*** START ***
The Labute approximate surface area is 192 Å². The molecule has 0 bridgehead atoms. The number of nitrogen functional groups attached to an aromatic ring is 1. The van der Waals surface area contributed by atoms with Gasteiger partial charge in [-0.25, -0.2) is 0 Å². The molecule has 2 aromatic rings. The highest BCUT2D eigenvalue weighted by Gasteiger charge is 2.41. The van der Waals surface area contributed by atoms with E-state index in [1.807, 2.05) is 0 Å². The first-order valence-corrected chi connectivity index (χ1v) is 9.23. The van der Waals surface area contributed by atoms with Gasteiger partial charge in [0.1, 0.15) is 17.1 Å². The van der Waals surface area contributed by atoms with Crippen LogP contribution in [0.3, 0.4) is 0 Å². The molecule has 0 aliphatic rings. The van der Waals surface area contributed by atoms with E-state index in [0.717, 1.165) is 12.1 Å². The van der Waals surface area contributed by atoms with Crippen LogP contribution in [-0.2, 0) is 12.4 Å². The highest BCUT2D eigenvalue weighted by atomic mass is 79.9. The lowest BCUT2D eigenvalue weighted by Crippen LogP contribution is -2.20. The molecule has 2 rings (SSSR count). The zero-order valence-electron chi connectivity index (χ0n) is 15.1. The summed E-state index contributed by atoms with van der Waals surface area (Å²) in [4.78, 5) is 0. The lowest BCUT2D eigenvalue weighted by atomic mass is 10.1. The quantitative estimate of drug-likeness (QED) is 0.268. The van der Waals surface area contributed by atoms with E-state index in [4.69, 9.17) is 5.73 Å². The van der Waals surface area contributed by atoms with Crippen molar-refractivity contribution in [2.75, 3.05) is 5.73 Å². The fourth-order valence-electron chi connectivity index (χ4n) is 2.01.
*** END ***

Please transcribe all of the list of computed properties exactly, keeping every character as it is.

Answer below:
The Labute approximate surface area is 192 Å². The molecule has 0 bridgehead atoms. The number of nitrogen functional groups attached to an aromatic ring is 1. The van der Waals surface area contributed by atoms with Gasteiger partial charge in [-0.25, -0.2) is 0 Å². The molecule has 2 aromatic rings. The highest BCUT2D eigenvalue weighted by Gasteiger charge is 2.41. The van der Waals surface area contributed by atoms with E-state index in [1.807, 2.05) is 0 Å². The first-order valence-corrected chi connectivity index (χ1v) is 9.23. The van der Waals surface area contributed by atoms with Gasteiger partial charge in [0.1, 0.15) is 17.1 Å². The van der Waals surface area contributed by atoms with Crippen LogP contribution in [0.3, 0.4) is 0 Å². The molecule has 0 aliphatic rings. The van der Waals surface area contributed by atoms with E-state index in [0.717, 1.165) is 12.1 Å². The van der Waals surface area contributed by atoms with Crippen LogP contribution in [-0.2, 0) is 12.4 Å². The highest BCUT2D eigenvalue weighted by atomic mass is 79.9. The lowest BCUT2D eigenvalue weighted by Crippen LogP contribution is -2.20. The molecule has 2 rings (SSSR count). The zero-order valence-electron chi connectivity index (χ0n) is 15.1. The summed E-state index contributed by atoms with van der Waals surface area (Å²) in [4.78, 5) is 0. The lowest BCUT2D eigenvalue weighted by atomic mass is 10.1. The quantitative estimate of drug-likeness (QED) is 0.268. The van der Waals surface area contributed by atoms with E-state index in [4.69, 9.17) is 5.73 Å². The van der Waals surface area contributed by atoms with Crippen molar-refractivity contribution in [2.75, 3.05) is 5.73 Å². The fourth-order valence-electron chi connectivity index (χ4n) is 2.01.